What Do the Search Results Mean?
Name: Self-explanatory. For a common name such as "Charles Brown," there will be many duplications. Fill in the Middle Initial field to help reduce duplications.
Please note: It is possible that a record may exist for an individual who was in BOP custody but never served a sentence of incarceration (e.g., a person was detained pre-trial but criminal charges were dismissed, held as a material witness, held for civil contempt).
Why is the inmate's location underlined?
If you click on the inmate's location, it will take you to specific information about that facility.
I want to conduct a new search. How do I do that?
Click on the new search button at the bottom of the page.
I did not get a result for the name submitted with search. What now?
All Federal inmates starting in 1982 are in the Inmate Locator. First, check to make sure you put the information in correctly. Is the name spelled correctly? Is the number correct? Searching for John Doe will not find Jon Doe (the name must be an exact match).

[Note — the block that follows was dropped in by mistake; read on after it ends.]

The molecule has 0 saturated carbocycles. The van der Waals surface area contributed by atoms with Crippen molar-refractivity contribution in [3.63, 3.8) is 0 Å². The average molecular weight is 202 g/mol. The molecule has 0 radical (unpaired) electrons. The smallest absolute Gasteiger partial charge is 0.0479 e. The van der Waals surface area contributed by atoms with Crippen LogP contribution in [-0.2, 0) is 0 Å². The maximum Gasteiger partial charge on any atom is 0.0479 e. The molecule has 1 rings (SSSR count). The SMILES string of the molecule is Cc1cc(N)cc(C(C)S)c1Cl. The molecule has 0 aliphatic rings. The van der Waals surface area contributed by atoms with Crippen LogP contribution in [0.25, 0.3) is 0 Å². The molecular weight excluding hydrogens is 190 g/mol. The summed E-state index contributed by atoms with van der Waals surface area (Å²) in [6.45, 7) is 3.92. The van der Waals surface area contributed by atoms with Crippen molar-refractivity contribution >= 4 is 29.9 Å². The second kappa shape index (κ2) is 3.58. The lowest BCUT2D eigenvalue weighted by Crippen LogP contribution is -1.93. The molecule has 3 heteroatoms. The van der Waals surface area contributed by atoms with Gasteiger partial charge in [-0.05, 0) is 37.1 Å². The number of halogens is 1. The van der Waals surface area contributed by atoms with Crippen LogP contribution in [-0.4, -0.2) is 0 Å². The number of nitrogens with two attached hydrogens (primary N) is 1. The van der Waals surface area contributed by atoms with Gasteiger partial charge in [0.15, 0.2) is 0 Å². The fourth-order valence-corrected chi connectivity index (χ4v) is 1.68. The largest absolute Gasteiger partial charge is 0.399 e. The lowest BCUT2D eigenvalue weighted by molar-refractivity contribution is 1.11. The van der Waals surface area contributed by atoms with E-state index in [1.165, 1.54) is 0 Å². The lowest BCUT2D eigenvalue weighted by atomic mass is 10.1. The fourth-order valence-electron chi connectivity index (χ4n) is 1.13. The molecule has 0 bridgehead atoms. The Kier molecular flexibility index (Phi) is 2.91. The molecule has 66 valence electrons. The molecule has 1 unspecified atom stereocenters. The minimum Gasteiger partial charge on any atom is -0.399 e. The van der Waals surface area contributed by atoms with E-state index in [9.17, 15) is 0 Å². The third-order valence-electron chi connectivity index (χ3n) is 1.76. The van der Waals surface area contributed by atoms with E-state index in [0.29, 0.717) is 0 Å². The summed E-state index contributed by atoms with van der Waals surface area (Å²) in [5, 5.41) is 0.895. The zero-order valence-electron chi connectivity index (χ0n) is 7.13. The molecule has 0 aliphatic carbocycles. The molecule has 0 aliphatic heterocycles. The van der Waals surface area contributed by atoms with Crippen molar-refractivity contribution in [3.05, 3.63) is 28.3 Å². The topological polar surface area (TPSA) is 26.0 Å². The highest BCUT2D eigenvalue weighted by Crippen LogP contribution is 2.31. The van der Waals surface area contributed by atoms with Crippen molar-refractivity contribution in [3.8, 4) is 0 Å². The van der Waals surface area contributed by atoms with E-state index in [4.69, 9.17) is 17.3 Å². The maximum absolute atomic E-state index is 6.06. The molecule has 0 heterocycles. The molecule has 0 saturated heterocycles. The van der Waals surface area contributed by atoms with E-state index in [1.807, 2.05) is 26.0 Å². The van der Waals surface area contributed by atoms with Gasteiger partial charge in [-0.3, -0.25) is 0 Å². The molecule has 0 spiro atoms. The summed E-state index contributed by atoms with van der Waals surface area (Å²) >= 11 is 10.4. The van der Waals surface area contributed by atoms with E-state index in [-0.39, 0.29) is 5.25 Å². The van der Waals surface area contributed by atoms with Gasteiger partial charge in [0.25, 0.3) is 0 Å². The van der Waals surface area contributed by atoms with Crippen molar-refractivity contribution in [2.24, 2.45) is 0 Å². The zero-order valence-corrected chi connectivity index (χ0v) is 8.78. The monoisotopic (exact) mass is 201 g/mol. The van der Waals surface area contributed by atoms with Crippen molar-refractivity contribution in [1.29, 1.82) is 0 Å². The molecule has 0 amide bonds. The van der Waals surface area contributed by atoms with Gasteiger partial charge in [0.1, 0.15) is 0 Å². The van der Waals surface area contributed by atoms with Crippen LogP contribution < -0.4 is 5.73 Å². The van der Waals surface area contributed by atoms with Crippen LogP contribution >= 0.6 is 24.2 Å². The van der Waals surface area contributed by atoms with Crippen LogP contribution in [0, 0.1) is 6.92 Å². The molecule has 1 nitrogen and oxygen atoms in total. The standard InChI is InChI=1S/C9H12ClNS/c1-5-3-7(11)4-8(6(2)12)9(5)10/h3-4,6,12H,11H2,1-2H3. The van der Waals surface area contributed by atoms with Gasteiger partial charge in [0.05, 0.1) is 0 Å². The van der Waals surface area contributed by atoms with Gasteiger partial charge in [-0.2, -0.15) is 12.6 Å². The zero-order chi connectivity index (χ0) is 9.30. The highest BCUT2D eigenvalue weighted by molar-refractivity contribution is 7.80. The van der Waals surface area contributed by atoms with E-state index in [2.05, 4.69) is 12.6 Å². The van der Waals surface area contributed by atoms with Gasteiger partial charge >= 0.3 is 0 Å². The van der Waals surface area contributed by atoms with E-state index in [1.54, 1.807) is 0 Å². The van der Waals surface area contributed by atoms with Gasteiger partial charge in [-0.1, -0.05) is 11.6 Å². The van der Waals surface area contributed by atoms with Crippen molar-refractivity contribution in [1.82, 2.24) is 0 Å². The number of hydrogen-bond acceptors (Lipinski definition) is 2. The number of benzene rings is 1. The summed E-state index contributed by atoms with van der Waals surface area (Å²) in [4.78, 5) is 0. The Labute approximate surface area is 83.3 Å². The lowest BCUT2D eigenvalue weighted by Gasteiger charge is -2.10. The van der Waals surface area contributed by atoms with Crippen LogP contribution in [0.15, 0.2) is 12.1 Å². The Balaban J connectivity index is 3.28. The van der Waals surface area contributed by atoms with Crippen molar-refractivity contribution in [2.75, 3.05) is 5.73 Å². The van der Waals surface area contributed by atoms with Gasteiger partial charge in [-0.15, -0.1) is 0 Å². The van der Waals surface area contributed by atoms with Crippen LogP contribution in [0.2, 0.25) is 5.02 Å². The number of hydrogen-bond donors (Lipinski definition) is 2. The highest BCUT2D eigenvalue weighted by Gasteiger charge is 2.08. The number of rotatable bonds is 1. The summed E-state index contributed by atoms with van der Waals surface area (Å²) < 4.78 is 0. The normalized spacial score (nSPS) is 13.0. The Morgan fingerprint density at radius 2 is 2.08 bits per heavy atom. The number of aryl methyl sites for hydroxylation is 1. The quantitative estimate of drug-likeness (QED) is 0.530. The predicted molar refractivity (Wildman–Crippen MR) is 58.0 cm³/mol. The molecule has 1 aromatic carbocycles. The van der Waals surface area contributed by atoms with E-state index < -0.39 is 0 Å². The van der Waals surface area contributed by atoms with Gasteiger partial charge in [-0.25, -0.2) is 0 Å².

If you still do not get a result, either the person is not a Federal inmate (he/she may be a state or local inmate), or he/she was in the Federal system before 1982.
What is the difference between Federal, state, and local inmates?
How do I find inmates released before 1982?
How up-to-date are the Locator search results?
Inmate Locator data are taken from the BOPís main inmate database. Locator information is updated every day.
How can I contact a facility shown in the Location column?
Click on the facility name that is underlined in the search results. Each facility has a link to a contact page where you will find contact information for that facility.
Please note: some inmates will be shown with a location of either a Regional Office or a Community Corrections Management (CCM) office. This is for management purposes only. The inmates are not at these addresses, so any mail sent will have to be forwarded.
If you are not sure of an inmate's mailing address, call 202-307-3126 between the hours of 8 a.m. and 3:45 p.m., Eastern Standard Time, Monday through Friday.
I want to find more information on an inmate. How can I do this?
Two Federal laws - The Freedom of Information Act and the Privacy Act of 1974 - authorize the release of certain information about Federal inmates to any member of the general public requesting it. To get information beyond that provided here, please e-mail the Freedom of Information Act (FOIA) office. FOIA requests are processed as quickly as possible. Usually, there is no charge for inmate location requests; but if you request more information, you may be charged for research time. Read through the FOIA page for information about fees.